One of the more interesting trends in this category has been the increased interest in ETPs that offer exposure to a minimum volatility strategy.  These products seek to track indexes that weight securities based on their tendency toward volatility, with the goal of minimizing volatility in the portfolio.

We’ve been following this trend closely since the first minimum volatility ETF was launched in May 2011, and continue to see assets flow into these products as more investors learn about their potential benefits.  Minimum volatility ETPs have experienced steady inflows so far in 2013, attracting average monthly flows of $1.6bn – more than triple the average monthly flows of $416mn they received in 2012 (see below).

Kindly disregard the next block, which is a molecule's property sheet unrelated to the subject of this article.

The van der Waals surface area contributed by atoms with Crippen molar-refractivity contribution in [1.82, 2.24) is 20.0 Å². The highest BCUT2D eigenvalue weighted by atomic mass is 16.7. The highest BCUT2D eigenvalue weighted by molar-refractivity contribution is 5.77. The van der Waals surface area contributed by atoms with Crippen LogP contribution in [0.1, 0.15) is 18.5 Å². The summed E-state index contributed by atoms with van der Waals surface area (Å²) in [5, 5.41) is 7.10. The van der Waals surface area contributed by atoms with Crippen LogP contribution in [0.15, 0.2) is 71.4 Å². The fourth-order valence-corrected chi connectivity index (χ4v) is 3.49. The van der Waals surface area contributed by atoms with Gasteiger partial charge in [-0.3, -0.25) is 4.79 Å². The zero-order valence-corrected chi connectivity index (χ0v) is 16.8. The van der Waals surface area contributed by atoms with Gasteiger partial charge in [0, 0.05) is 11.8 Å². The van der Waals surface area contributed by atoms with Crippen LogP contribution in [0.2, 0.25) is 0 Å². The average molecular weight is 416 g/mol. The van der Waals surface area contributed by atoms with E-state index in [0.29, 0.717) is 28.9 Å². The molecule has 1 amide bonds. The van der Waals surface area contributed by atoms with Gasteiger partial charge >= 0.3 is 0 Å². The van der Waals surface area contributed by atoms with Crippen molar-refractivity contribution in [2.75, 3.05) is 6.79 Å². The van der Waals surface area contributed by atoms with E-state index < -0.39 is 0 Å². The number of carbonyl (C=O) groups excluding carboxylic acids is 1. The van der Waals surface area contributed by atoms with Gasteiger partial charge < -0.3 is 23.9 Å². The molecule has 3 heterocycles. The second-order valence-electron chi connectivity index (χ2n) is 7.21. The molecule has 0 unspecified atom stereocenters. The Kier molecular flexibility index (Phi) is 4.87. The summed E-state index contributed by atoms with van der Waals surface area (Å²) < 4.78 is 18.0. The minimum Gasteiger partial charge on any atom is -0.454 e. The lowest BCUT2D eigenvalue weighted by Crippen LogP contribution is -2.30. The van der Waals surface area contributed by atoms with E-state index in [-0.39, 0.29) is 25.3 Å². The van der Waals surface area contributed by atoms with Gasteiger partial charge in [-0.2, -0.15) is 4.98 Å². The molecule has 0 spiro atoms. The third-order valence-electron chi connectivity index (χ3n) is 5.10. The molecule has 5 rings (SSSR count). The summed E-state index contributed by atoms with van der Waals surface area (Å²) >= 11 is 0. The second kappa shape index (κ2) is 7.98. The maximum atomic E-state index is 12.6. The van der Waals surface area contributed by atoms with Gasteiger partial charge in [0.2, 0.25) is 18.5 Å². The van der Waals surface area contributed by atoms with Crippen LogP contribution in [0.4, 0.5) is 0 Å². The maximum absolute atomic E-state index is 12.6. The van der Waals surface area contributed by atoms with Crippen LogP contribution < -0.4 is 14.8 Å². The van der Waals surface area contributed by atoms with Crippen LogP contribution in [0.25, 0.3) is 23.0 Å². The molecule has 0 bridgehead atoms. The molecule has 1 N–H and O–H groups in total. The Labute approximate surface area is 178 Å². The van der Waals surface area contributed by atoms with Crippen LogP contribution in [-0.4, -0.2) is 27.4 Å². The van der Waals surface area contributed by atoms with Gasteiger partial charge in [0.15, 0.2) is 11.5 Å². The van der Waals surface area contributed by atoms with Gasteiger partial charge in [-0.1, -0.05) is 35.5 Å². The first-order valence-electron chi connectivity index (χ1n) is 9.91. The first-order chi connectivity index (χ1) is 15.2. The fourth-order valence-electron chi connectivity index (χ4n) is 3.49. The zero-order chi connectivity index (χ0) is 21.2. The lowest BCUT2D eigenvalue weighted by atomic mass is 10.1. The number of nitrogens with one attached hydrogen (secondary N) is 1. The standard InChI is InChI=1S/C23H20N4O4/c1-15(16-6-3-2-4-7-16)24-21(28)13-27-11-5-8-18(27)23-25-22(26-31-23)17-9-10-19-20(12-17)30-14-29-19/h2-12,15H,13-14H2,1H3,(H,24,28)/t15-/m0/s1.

So where is this increased interest in minimum volatility ETPs coming from?  Market conditions – specifically, increased volatility – have certainly played a role in the growing popularity of these products.  However, it’s a common misconception that minimum volatility ETPs are just for volatile markets, when really they have features that can potentially benefit a portfolio on a long-term basis.  For example, historically some of these indexes have experienced better risk-adjusted returns than their market cap-weighted counterparts.

Of course, we believe ETPs that track the more conventional, market cap weighted indexes will continue to play an important role in portfolios.  In fact, with ETP inflows on track for another record-breaking year, we think this non-market cap ETP trend is indicative of investors using more ETPs overall as part of their investment strategies.  And with more and more intriguing, potentially beneficial options to choose from, we should continue to see that trend increase, as well.

Dodd Kittsley, CFA, is the Head of Global ETP Market Trends Research for BlackRock.

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